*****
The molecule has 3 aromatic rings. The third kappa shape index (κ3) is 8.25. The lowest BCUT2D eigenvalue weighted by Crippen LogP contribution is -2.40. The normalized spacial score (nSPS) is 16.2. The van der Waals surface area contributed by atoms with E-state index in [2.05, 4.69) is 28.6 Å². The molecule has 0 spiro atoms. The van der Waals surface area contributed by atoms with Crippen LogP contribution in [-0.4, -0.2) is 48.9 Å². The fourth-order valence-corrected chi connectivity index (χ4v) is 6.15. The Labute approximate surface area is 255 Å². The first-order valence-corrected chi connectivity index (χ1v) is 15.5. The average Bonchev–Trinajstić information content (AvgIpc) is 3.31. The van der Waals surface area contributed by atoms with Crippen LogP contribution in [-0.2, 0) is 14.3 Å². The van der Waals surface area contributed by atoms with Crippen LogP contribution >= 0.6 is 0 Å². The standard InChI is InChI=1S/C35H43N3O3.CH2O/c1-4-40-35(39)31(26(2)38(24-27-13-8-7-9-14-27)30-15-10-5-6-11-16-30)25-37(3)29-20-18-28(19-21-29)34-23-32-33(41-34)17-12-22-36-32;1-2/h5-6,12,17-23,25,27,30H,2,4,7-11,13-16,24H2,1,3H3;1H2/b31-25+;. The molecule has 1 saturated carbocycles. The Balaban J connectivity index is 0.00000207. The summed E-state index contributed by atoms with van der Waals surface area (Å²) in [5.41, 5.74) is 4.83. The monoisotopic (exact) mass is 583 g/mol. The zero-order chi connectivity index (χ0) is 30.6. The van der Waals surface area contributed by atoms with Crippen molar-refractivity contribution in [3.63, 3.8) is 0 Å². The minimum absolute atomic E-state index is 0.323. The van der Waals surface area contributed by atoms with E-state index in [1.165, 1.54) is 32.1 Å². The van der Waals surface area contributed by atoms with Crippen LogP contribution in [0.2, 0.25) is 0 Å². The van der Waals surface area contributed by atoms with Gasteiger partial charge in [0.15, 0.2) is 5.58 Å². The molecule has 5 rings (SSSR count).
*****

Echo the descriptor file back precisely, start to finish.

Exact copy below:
The molecule has 3 aromatic rings. The third kappa shape index (κ3) is 8.25. The lowest BCUT2D eigenvalue weighted by Crippen LogP contribution is -2.40. The normalized spacial score (nSPS) is 16.2. The van der Waals surface area contributed by atoms with E-state index in [2.05, 4.69) is 28.6 Å². The molecule has 0 spiro atoms. The van der Waals surface area contributed by atoms with Crippen LogP contribution in [-0.4, -0.2) is 48.9 Å². The fourth-order valence-corrected chi connectivity index (χ4v) is 6.15. The Labute approximate surface area is 255 Å². The first-order valence-corrected chi connectivity index (χ1v) is 15.5. The average Bonchev–Trinajstić information content (AvgIpc) is 3.31. The van der Waals surface area contributed by atoms with Crippen LogP contribution in [-0.2, 0) is 14.3 Å². The van der Waals surface area contributed by atoms with Crippen LogP contribution >= 0.6 is 0 Å². The standard InChI is InChI=1S/C35H43N3O3.CH2O/c1-4-40-35(39)31(26(2)38(24-27-13-8-7-9-14-27)30-15-10-5-6-11-16-30)25-37(3)29-20-18-28(19-21-29)34-23-32-33(41-34)17-12-22-36-32;1-2/h5-6,12,17-23,25,27,30H,2,4,7-11,13-16,24H2,1,3H3;1H2/b31-25+;. The molecule has 1 saturated carbocycles. The Balaban J connectivity index is 0.00000207. The summed E-state index contributed by atoms with van der Waals surface area (Å²) in [5.41, 5.74) is 4.83. The monoisotopic (exact) mass is 583 g/mol. The zero-order chi connectivity index (χ0) is 30.6. The van der Waals surface area contributed by atoms with Crippen molar-refractivity contribution in [3.63, 3.8) is 0 Å². The minimum absolute atomic E-state index is 0.323. The van der Waals surface area contributed by atoms with E-state index in [1.165, 1.54) is 32.1 Å². The van der Waals surface area contributed by atoms with Crippen LogP contribution in [0.2, 0.25) is 0 Å². The van der Waals surface area contributed by atoms with Gasteiger partial charge in [0.15, 0.2) is 5.58 Å². The molecule has 5 rings (SSSR count).